Life Cycle of a Toad: Lesson for Kids

Instructor: Mary Beth Burns

Mary Beth has taught 1st, 4th and 5th grade and has a specialist degree in Educational Leadership. She is currently an assistant principal.

Toads mature in very definite stages - in fact, a baby toad looks nothing like an adult. Come and learn about the life cycle of a toad and about each of its four stages of growing up.

Growing Up

Think about what it is like to grow up as a human being. You start out as a baby and then you grow into a child. From there, you continue to grow and your body makes changes as you develop into a teenager and an adult. While you gradually look different at each stage, you don't actually change from one form into another.

Toads, on the other hand take on completely different forms as they grow up. This is known as metamorphosis. There are four major stages in the life cycle of a toad, which we will explore in this lesson.

Stage 1: Egg

Before human beings are released into the world as newborn babies, they begin to develop inside their mother's womb. A toad, however, starts out as an egg. No - not like the egg that you scramble in the morning for breakfast. Toad eggs are surrounded by a clear, jelly-like substance. When a mother toad is ready to have her babies, she will lay her eggs in a stream or a pond in a long strand. Toads have been known to lay hundreds and even thousands of eggs.

Strands of toad eggs

In the middle of a toad egg, you can see a tiny black dot. Eventually, this little black dot will become a toad! Right now, it is an embryo (an unborn baby). The embryo will continue to grow and grow until it is ready to be born. Some of the eggs will not make it, and the journey will end for them here.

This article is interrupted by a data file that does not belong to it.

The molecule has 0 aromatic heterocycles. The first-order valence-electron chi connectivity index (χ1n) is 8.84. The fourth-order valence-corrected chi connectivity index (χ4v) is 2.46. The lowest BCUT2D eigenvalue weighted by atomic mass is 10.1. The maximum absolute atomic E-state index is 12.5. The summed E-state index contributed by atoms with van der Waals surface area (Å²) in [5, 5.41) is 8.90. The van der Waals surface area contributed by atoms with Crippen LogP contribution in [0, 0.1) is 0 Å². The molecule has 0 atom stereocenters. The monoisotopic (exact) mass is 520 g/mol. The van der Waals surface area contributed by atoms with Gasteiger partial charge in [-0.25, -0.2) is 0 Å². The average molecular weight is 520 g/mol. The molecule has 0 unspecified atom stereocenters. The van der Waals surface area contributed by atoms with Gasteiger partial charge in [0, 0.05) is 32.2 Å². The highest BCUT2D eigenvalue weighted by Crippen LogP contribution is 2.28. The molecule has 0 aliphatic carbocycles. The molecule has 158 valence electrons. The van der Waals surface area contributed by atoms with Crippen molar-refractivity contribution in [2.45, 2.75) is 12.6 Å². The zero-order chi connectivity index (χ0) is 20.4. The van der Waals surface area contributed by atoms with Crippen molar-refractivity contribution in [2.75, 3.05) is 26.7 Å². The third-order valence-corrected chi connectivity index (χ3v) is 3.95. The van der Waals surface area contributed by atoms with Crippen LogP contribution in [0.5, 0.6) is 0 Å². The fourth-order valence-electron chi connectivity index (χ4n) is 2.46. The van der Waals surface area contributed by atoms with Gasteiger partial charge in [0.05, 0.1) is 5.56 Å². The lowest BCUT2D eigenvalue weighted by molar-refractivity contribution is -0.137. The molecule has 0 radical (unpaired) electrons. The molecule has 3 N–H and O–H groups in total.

Stage 2: Tadpole

The eggs hatch into tadpoles, or 'pollywogs'. Tadpoles have a tail and gills, which means that they need to live in water to breathe. They have special jaws that they use to begin eating algae. The algae provide the nutrition they need to grow healthy and strong.

A tadpole

Stage 3: Toadlet

Think of the third stage as the teenage years of the toad. While they have developed legs and almost look like toads, they aren't quite there yet. This is the toadlet stage. Toadlets have sticky tongues that they use to catch their food. They also have developed lungs at this stage, allowing them to breathe air instead of water. While toadlets are able to survive on land, they need to go back in the water frequently because they are easily dehydrated.

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